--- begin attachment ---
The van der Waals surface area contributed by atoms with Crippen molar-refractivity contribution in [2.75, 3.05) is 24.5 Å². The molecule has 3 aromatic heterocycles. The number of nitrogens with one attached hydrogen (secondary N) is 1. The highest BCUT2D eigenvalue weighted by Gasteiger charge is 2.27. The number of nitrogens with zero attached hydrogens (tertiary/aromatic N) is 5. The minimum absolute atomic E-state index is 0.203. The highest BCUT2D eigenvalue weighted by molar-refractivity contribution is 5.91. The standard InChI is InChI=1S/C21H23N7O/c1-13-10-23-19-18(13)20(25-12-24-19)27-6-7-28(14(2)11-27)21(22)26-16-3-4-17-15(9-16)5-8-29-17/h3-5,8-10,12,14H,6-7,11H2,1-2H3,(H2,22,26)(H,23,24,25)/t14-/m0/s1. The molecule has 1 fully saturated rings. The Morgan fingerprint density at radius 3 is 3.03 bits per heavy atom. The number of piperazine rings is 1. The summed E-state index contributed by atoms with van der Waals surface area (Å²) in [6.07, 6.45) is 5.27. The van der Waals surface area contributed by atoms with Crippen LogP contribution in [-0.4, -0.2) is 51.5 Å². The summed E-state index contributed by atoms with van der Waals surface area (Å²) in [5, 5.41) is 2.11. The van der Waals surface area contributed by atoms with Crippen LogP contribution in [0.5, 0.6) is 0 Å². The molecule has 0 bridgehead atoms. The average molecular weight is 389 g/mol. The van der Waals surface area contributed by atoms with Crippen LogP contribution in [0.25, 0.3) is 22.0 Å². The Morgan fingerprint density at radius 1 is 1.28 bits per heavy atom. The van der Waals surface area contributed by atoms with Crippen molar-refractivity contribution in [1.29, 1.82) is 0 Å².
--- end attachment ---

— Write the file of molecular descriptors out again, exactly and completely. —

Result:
The van der Waals surface area contributed by atoms with Crippen molar-refractivity contribution in [2.75, 3.05) is 24.5 Å². The molecule has 3 aromatic heterocycles. The number of nitrogens with one attached hydrogen (secondary N) is 1. The highest BCUT2D eigenvalue weighted by Gasteiger charge is 2.27. The number of nitrogens with zero attached hydrogens (tertiary/aromatic N) is 5. The minimum absolute atomic E-state index is 0.203. The highest BCUT2D eigenvalue weighted by molar-refractivity contribution is 5.91. The standard InChI is InChI=1S/C21H23N7O/c1-13-10-23-19-18(13)20(25-12-24-19)27-6-7-28(14(2)11-27)21(22)26-16-3-4-17-15(9-16)5-8-29-17/h3-5,8-10,12,14H,6-7,11H2,1-2H3,(H2,22,26)(H,23,24,25)/t14-/m0/s1. The molecule has 1 fully saturated rings. The Morgan fingerprint density at radius 3 is 3.03 bits per heavy atom. The number of piperazine rings is 1. The summed E-state index contributed by atoms with van der Waals surface area (Å²) in [6.07, 6.45) is 5.27. The van der Waals surface area contributed by atoms with Crippen LogP contribution in [-0.4, -0.2) is 51.5 Å². The summed E-state index contributed by atoms with van der Waals surface area (Å²) in [5, 5.41) is 2.11. The van der Waals surface area contributed by atoms with Crippen LogP contribution in [0.5, 0.6) is 0 Å². The molecule has 0 bridgehead atoms. The average molecular weight is 389 g/mol. The van der Waals surface area contributed by atoms with Crippen LogP contribution in [0.25, 0.3) is 22.0 Å². The Morgan fingerprint density at radius 1 is 1.28 bits per heavy atom. The van der Waals surface area contributed by atoms with Crippen molar-refractivity contribution in [1.29, 1.82) is 0 Å².